SINGAPORE - Even those trained in cardiopulmonary resuscitation (CPR) may be apprehensive about responding to an emergency, but there is now a tool that can help.
The CPRcard - the size and thickness of a credit card - is placed on a person's chest during CPR.
It can alert a rescuer if they are performing chest compressions too quickly or deeply, and allow them to adjust the pace on the spot.
The hope is to build confidence so that people will not hesitate to respond in an emergency.
Around 4,000 cards have been given out so far at CPR training events, including some 200 at the Chua Chu Kang Health and Sports Carnival on Sunday (June 11).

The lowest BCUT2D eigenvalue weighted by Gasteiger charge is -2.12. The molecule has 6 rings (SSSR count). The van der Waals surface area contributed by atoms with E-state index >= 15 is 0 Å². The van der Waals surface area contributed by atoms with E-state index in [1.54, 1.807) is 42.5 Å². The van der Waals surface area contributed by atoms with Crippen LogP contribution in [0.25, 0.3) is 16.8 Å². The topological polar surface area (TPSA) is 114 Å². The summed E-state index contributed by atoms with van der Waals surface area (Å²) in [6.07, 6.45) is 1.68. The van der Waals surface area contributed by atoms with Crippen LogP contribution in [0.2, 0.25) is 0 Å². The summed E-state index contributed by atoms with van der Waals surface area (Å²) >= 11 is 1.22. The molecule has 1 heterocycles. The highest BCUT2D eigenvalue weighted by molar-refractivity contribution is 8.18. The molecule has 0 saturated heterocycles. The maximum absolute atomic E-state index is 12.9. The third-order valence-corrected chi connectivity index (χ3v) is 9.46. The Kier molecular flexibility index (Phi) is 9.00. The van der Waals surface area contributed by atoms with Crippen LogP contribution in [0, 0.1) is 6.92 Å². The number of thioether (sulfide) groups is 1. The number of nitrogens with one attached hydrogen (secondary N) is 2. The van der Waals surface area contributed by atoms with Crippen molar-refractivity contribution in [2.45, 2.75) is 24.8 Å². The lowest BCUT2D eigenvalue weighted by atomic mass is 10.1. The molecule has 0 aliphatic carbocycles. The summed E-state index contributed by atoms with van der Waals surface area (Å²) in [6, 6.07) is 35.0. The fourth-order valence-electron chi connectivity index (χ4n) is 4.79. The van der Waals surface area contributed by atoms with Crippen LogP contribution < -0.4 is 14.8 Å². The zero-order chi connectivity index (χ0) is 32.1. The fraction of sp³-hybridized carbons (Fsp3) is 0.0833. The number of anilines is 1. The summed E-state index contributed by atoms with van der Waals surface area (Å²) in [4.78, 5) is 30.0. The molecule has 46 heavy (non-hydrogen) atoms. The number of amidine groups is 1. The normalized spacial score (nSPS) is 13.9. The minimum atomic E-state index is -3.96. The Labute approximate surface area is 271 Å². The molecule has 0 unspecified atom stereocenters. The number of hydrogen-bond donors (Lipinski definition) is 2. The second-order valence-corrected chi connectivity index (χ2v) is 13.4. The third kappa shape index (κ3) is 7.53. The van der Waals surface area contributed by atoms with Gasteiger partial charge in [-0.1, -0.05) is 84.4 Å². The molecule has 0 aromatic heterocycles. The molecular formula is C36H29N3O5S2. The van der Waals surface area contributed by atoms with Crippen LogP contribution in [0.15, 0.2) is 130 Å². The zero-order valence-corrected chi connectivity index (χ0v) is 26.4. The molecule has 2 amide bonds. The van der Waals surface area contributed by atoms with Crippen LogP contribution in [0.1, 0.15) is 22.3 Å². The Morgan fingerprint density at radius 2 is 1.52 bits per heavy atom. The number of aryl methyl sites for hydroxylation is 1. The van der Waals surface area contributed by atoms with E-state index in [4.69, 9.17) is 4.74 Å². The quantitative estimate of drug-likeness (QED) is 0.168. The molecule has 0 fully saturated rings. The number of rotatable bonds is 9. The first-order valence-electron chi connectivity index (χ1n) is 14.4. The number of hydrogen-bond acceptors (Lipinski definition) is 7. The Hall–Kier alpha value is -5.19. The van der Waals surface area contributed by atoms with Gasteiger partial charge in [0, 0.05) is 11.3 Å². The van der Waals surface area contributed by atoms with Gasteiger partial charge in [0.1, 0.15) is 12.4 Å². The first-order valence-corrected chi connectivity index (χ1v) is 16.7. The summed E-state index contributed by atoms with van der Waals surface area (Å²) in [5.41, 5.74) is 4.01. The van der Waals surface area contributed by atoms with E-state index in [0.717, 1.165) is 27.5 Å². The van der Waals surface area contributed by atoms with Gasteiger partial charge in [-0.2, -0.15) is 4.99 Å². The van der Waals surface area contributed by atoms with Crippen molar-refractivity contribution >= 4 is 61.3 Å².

The plan is to give out 15,000 in total within the next year.
The CPRcard initiative is a pilot programme by the Health Ministry's Unit for Pre-Hospital Emergency Care (UPEC).
"In the past, we had no way to know what a layperson was doing when they started bystander CPR," said associate professor Marcus Ong, who is medical director of UPEC. "This is the first peek we are getting into what is going on."
The first four minutes are crucial to the survival of someone who has had a heart attack.
CPR is necessary to ensure that there is continuous blood flow to the person's heart and brain until an ambulance arrives.